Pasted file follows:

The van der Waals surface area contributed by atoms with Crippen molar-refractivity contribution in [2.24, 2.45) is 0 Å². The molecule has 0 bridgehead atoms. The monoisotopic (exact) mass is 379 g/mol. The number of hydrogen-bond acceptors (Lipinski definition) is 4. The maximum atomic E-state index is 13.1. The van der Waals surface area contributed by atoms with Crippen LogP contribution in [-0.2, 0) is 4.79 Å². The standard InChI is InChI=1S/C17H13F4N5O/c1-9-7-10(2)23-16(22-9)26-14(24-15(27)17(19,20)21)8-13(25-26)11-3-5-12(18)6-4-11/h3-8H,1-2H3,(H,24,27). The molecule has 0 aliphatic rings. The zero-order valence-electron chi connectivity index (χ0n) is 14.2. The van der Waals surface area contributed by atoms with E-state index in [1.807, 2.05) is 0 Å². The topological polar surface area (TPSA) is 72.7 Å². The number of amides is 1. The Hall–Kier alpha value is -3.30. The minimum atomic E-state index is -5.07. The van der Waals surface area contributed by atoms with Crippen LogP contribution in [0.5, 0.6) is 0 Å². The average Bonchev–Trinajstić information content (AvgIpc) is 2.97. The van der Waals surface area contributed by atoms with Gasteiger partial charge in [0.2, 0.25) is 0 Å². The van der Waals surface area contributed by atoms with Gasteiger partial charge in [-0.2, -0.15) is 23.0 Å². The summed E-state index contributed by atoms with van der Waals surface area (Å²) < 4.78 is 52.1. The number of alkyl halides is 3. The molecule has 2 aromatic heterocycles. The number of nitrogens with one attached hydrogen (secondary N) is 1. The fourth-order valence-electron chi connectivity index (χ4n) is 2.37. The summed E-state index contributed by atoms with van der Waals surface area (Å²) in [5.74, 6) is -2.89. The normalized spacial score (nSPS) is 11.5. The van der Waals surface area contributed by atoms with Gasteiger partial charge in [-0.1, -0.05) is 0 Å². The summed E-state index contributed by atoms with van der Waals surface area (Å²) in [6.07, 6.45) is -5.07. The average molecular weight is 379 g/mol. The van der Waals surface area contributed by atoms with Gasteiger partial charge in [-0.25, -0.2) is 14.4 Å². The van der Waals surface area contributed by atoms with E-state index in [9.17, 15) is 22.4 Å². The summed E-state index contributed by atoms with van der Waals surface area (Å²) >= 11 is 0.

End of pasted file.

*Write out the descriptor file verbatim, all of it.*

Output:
The van der Waals surface area contributed by atoms with Crippen molar-refractivity contribution in [2.24, 2.45) is 0 Å². The molecule has 0 bridgehead atoms. The monoisotopic (exact) mass is 379 g/mol. The number of hydrogen-bond acceptors (Lipinski definition) is 4. The maximum atomic E-state index is 13.1. The van der Waals surface area contributed by atoms with Crippen LogP contribution in [-0.2, 0) is 4.79 Å². The standard InChI is InChI=1S/C17H13F4N5O/c1-9-7-10(2)23-16(22-9)26-14(24-15(27)17(19,20)21)8-13(25-26)11-3-5-12(18)6-4-11/h3-8H,1-2H3,(H,24,27). The molecule has 0 aliphatic rings. The zero-order valence-electron chi connectivity index (χ0n) is 14.2. The van der Waals surface area contributed by atoms with E-state index in [1.807, 2.05) is 0 Å². The topological polar surface area (TPSA) is 72.7 Å². The number of amides is 1. The Hall–Kier alpha value is -3.30. The minimum atomic E-state index is -5.07. The van der Waals surface area contributed by atoms with Crippen LogP contribution in [0.5, 0.6) is 0 Å². The average Bonchev–Trinajstić information content (AvgIpc) is 2.97. The van der Waals surface area contributed by atoms with Gasteiger partial charge in [0.2, 0.25) is 0 Å². The van der Waals surface area contributed by atoms with Gasteiger partial charge in [-0.2, -0.15) is 23.0 Å². The summed E-state index contributed by atoms with van der Waals surface area (Å²) < 4.78 is 52.1. The number of alkyl halides is 3. The molecule has 2 aromatic heterocycles. The number of nitrogens with one attached hydrogen (secondary N) is 1. The fourth-order valence-electron chi connectivity index (χ4n) is 2.37. The summed E-state index contributed by atoms with van der Waals surface area (Å²) in [5.74, 6) is -2.89. The normalized spacial score (nSPS) is 11.5. The van der Waals surface area contributed by atoms with Gasteiger partial charge in [-0.1, -0.05) is 0 Å². The summed E-state index contributed by atoms with van der Waals surface area (Å²) in [6.07, 6.45) is -5.07. The average molecular weight is 379 g/mol. The van der Waals surface area contributed by atoms with Gasteiger partial charge in [-0.25, -0.2) is 14.4 Å². The van der Waals surface area contributed by atoms with E-state index in [9.17, 15) is 22.4 Å². The summed E-state index contributed by atoms with van der Waals surface area (Å²) >= 11 is 0.